The clip starts at the 48:25 mark.


Obama's State of the Union: Scott Lucas on BBC World Service

I appeared this morning on the BBC World Service's World Today to discuss President Obama's State of the Union address, considering the politics, economics, and (lack of) foreign policy as well as the prospects for Obama in the near-future and in 2012 on the back of this speech.

The item begins at the start of the programme. I join at 4:40 after comments from a California housewife on Obama and the address.


US Politics Audio: Scott Lucas on BBC World Service "Obama and the Politics of Tax Cuts"

This morning I appeared on the BBC World Service's World Update, speaking about the politics behind President Obama's decision to extend the 2003 tax cuts of the Bush Administration. The discussion includes Brian Carney, the Wall Street Journal's editorial page editor in London, and American comedian Dave Fulton.

The item begins at the 14-minute mark.

See also on EA: US Politics Analysis --- The Progressives Attack Obama


US Elections Analysis: No Victory, Only Stalemate

UPDATE 1605 GMT: Amongst all the post-mortems, I was struck by this conclusion from Alexander Cockburn: "By 1996 Clinton had outmaneuvered the Republican leadership and won reelection. Today the economic situation is far worse than it was in 1994. No effective political and economic strategy for recovery is on the cards in the current atmosphere. As always, these days in America, our last best friend will be gridlock."


With the notable exceptions of health care reform and financial regulation, the situation in Washington has been one of stalemate, with the Republicans blocking Obama's legislation --- even in the limited success on health care, not one GOP Senator voted for the bill --- but lacking the strength or willingness to make deals with the Democrats to put forth their own measures.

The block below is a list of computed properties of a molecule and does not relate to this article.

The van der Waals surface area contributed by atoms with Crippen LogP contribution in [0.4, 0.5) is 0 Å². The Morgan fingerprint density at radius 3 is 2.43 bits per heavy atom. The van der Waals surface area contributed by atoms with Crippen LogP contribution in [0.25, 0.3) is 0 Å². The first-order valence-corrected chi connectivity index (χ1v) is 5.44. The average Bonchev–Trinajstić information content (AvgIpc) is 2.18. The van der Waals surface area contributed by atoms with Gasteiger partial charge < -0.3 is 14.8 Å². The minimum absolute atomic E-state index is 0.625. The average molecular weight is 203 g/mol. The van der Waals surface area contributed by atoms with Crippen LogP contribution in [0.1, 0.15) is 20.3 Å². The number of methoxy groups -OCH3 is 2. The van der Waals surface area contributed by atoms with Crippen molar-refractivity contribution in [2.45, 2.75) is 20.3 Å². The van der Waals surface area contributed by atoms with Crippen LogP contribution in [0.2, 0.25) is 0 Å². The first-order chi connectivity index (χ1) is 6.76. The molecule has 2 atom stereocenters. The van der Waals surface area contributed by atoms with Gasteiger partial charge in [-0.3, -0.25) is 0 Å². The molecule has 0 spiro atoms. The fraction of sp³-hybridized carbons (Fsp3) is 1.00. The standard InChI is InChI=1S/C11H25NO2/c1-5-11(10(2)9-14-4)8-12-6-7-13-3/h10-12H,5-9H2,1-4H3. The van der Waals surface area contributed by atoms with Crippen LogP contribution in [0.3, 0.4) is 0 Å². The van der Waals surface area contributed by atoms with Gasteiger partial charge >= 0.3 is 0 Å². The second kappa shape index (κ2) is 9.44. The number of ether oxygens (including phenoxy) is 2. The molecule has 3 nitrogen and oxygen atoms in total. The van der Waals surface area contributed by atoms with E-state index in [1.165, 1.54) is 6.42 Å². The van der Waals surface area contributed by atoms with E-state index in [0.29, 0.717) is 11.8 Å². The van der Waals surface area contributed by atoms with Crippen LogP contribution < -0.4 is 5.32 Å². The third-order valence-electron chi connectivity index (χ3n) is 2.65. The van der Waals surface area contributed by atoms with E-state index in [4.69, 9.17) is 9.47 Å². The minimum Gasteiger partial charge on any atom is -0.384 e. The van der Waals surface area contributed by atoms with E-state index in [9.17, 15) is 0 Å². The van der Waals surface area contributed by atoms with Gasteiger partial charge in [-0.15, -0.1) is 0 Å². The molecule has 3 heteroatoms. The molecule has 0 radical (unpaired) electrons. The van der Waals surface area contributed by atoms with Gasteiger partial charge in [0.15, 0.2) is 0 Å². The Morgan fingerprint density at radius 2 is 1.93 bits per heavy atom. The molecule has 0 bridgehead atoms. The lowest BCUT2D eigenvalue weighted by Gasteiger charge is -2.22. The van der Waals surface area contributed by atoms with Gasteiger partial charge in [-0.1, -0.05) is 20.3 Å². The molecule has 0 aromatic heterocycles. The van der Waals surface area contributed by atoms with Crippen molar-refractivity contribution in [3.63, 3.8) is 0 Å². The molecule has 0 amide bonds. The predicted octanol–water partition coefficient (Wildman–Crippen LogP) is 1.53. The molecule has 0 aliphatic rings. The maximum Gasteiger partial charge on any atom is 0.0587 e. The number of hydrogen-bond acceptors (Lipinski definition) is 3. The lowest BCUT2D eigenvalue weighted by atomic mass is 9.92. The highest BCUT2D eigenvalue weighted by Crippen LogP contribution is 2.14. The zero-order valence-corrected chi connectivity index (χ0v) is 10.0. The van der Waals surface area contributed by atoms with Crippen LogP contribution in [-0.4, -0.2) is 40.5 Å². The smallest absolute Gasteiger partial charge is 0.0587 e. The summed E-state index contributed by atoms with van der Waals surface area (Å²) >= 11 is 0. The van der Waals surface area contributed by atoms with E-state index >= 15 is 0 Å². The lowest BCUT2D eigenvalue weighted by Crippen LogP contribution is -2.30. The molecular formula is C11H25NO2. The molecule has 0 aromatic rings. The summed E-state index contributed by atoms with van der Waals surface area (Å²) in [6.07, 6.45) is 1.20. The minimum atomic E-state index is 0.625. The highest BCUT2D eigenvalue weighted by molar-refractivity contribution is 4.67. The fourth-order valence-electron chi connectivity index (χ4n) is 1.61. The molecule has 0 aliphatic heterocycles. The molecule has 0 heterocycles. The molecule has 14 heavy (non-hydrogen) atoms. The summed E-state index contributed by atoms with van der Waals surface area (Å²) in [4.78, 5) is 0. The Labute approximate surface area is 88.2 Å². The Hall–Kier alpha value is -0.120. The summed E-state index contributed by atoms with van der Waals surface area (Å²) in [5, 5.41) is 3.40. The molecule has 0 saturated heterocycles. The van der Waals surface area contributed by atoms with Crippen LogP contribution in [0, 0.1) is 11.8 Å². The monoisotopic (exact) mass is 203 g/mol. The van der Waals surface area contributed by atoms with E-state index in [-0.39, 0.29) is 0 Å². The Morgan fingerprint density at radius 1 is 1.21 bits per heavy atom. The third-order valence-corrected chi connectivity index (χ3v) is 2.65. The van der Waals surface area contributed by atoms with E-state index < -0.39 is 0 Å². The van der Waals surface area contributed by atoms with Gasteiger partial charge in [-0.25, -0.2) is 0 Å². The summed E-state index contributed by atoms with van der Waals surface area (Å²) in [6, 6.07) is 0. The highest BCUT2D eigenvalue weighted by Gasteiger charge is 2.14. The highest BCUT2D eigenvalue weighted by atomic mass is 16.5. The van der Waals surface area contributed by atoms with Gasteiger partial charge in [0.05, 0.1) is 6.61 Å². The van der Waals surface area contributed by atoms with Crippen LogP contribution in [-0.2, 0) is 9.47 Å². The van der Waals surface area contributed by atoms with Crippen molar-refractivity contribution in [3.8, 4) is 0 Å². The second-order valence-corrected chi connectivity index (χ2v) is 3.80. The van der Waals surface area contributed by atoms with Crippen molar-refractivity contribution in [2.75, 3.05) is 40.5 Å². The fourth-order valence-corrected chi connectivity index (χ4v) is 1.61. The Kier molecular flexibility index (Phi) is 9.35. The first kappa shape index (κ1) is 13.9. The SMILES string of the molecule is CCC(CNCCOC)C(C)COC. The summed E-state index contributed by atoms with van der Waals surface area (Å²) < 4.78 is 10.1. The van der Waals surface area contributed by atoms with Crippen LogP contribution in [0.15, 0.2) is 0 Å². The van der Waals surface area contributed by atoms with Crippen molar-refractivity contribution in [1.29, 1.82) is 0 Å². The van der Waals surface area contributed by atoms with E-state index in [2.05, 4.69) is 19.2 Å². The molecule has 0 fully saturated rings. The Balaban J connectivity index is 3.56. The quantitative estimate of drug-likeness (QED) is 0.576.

That situation has not changed. So the best prospect is to try and keep the American economic ship on the water, rather than under it, amidst protracted recession and unemployment. (And, although this was largely forgotten in campaign coverage, to do so while keeping large numbers of troops in Iraq and fighting a war in Afghanistan and Pakistan.)

The Democrat/Obama strategy will be to present this pragmatic "stay the course" approach, appealing to the good sense --- political and economic --- of an American centre. It is unlikely they could do more, even if they wanted to take the risk. No prospect of climate change legislation, no campaign reform measures, no further moves on health care. And unless the Republicans do more than put forth a vague "Pledge for America", unless the Tea Party can move beyond the appealing but illogical mantra --- given the existence of programmes like Medicare and Social Security, let alone US defense --- of "slash taxes, slash Government", they will not be putting forth any significant programme for progress.

So the ultimate outcome of Tuesday night is stalemate. And as even a beginner chess player will tell you, that's not a win.